Many fundraisers correctly focus heavily on soliciting existing donors – after all, the most likely source of new charitable dollars is past givers who are already connected to and inspired by the mission of your organization.

But donor churn – your donors deciding to stop giving to your organization – is an inevitability, not a hypothetical. Excellent organizations may experience lower levels of donor churn than the industry standard, but with The Association of Fundraising Professionals Fundraising Effectiveness Project pegging 2020 retention rates at 43.6%, that means that you can expect to keep fewer than half of your donors year over year if you run a typical fundraising operation.

Of course, the longer a donor is with your organization, the less likely they are to stop giving (hence the importance of monthly giving programs and stewardship), and a big chunk of the almost 57% of donors that didn’t come back in 2020 were first-time donors themselves (more than 80% of first time donors made one gift and never returned).

But that doesn’t change the fact that you need to replace the donors that you’re losing every year with fresh, new additions to your donor base.

So, without further ado, here are 6 tips to growing your new donor base:

1. Survey your current donors

Before you embark on an involved, time-consuming, and/or expensive process of attracting new donors through what you assume is the way to do so, it is worth asking your existing donors a few simple questions:

How did you hear about our charity, non-profit org, or foundation?
How long after did you donate?
Did you have any involvement with the organization before donating?
Why did you decide to donate to our organization?
Were you asked? If so, by whom? How? Through what channel?
What was the process like when you gave your first gift?

If you have candid conversations with some of your best donors, at different giving levels, ages, and years of involvement, you’ll find strong patterns start to emerge.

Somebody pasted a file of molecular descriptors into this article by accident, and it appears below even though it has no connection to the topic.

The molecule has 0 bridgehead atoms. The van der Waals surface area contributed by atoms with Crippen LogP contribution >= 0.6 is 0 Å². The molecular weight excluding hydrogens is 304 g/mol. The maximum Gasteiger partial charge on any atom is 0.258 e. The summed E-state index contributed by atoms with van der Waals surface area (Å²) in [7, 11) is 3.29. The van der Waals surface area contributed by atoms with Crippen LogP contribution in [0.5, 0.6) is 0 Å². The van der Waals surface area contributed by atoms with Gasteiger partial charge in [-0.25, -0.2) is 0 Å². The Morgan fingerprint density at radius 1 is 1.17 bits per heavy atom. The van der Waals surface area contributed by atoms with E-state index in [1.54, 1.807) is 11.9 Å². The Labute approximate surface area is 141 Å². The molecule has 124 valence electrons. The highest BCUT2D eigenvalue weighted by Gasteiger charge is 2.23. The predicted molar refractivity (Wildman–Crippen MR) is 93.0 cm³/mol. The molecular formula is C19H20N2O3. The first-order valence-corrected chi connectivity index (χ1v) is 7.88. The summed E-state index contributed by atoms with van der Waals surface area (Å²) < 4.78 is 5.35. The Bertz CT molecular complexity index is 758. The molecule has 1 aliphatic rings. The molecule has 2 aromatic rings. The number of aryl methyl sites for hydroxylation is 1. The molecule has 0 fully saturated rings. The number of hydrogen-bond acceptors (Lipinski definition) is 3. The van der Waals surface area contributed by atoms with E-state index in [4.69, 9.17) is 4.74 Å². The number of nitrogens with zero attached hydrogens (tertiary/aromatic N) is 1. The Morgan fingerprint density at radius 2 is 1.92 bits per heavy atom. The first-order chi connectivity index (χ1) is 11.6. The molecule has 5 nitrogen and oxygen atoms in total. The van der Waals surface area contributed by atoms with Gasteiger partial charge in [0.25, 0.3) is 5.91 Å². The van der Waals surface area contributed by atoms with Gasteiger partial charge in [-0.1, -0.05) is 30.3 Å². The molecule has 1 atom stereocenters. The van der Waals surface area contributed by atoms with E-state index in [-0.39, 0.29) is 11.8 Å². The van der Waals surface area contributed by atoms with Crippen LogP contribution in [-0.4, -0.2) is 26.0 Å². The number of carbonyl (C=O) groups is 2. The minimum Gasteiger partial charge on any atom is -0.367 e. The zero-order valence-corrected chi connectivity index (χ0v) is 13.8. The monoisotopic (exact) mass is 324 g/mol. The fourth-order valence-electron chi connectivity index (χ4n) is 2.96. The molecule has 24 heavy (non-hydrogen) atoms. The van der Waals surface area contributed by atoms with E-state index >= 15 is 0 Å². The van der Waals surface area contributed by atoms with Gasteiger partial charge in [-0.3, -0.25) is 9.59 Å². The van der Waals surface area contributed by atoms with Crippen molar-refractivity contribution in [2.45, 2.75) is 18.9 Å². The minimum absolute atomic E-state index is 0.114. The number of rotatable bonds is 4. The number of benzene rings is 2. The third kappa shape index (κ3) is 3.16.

If your charitable organization is like most, you’ll find that many of your donors have a personal connection to your organization, had involvement with the organization before giving, give for similar reasons, and were asked to give in similar ways.

This crucial first step will give you a good idea of where to look for new donors, and help you in the next step as well…

2. Create a donor profile for digital advertising

Once the patterns in your donor stories have begun to emerge, you should be able to create a donor profile.

A donor profile could include demographic, geographic, ethnic, religious, professional and income information, all of which can be used to target acquisition campaigns.

For example, if you are fundraising for a children’s hospital in the downtown area of a major metropolitan city, you may discover from your donors that they are mostly suburban parents of 2 or more children, working as professionals (dentists, lawyers, accountants, etc…).

3. Create issues or opportunities-based campaigns

One of the most important things that you will learn from talking to your existing donors is what moved them to donate in the first place.

Deciding to give money is a big step for many people. Chances are that for every donor you have, you have thousands if not tens of thousands of people who support your mission in non-financial ways, even if just quietly and privately in their own minds.

You’re probably asking yourself what good that does you – a non-profit organization with mouths to feed and a mission to undertake.

But today’s donors are yesterday’s activists who were the day before’s volunteers who were themselves quiet supporters the day before that. As the proverb goes, “a journey of a thousand miles begins with a single step.”

In this case, it’s very difficult to fundraise from anonymous supporters that you don’t know exist, but approaching strangers and asking them for money is likely to get more doors closed in your face than not.